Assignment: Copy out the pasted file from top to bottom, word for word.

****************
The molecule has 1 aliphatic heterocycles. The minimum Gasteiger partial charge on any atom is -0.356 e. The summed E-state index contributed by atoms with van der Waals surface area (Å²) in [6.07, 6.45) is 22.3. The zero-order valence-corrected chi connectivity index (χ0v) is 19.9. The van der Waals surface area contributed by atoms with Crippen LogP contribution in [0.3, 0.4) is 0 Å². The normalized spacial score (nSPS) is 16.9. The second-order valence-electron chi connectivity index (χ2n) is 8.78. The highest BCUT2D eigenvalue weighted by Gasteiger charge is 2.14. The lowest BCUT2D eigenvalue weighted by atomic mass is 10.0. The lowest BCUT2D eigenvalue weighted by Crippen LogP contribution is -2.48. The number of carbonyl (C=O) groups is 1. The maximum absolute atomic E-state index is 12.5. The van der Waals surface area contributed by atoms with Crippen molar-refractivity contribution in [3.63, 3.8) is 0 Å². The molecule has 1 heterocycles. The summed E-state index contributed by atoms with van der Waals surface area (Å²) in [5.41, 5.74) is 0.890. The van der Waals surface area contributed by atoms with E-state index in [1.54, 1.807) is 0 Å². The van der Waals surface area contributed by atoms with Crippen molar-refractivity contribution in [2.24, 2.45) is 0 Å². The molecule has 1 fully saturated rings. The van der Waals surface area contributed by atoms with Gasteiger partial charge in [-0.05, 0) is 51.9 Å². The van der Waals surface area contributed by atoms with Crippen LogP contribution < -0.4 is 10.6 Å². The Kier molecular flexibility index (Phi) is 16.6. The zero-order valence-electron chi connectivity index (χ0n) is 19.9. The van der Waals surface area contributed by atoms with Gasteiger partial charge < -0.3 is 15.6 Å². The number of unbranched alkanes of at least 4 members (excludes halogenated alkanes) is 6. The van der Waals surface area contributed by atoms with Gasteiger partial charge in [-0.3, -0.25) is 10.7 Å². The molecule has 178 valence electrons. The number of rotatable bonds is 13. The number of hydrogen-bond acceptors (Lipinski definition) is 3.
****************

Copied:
The molecule has 1 aliphatic heterocycles. The minimum Gasteiger partial charge on any atom is -0.356 e. The summed E-state index contributed by atoms with van der Waals surface area (Å²) in [6.07, 6.45) is 22.3. The zero-order valence-corrected chi connectivity index (χ0v) is 19.9. The van der Waals surface area contributed by atoms with Crippen LogP contribution in [0.3, 0.4) is 0 Å². The normalized spacial score (nSPS) is 16.9. The second-order valence-electron chi connectivity index (χ2n) is 8.78. The highest BCUT2D eigenvalue weighted by Gasteiger charge is 2.14. The lowest BCUT2D eigenvalue weighted by atomic mass is 10.0. The lowest BCUT2D eigenvalue weighted by Crippen LogP contribution is -2.48. The number of carbonyl (C=O) groups is 1. The maximum absolute atomic E-state index is 12.5. The van der Waals surface area contributed by atoms with Crippen molar-refractivity contribution in [3.63, 3.8) is 0 Å². The molecule has 1 heterocycles. The summed E-state index contributed by atoms with van der Waals surface area (Å²) in [5.41, 5.74) is 0.890. The van der Waals surface area contributed by atoms with E-state index in [1.54, 1.807) is 0 Å². The van der Waals surface area contributed by atoms with Crippen molar-refractivity contribution in [2.24, 2.45) is 0 Å². The molecule has 1 fully saturated rings. The van der Waals surface area contributed by atoms with Gasteiger partial charge in [-0.05, 0) is 51.9 Å². The van der Waals surface area contributed by atoms with Crippen LogP contribution < -0.4 is 10.6 Å². The Kier molecular flexibility index (Phi) is 16.6. The zero-order valence-electron chi connectivity index (χ0n) is 19.9. The van der Waals surface area contributed by atoms with Gasteiger partial charge < -0.3 is 15.6 Å². The number of unbranched alkanes of at least 4 members (excludes halogenated alkanes) is 6. The van der Waals surface area contributed by atoms with Gasteiger partial charge in [-0.3, -0.25) is 10.7 Å². The molecule has 178 valence electrons. The number of rotatable bonds is 13. The number of hydrogen-bond acceptors (Lipinski definition) is 3.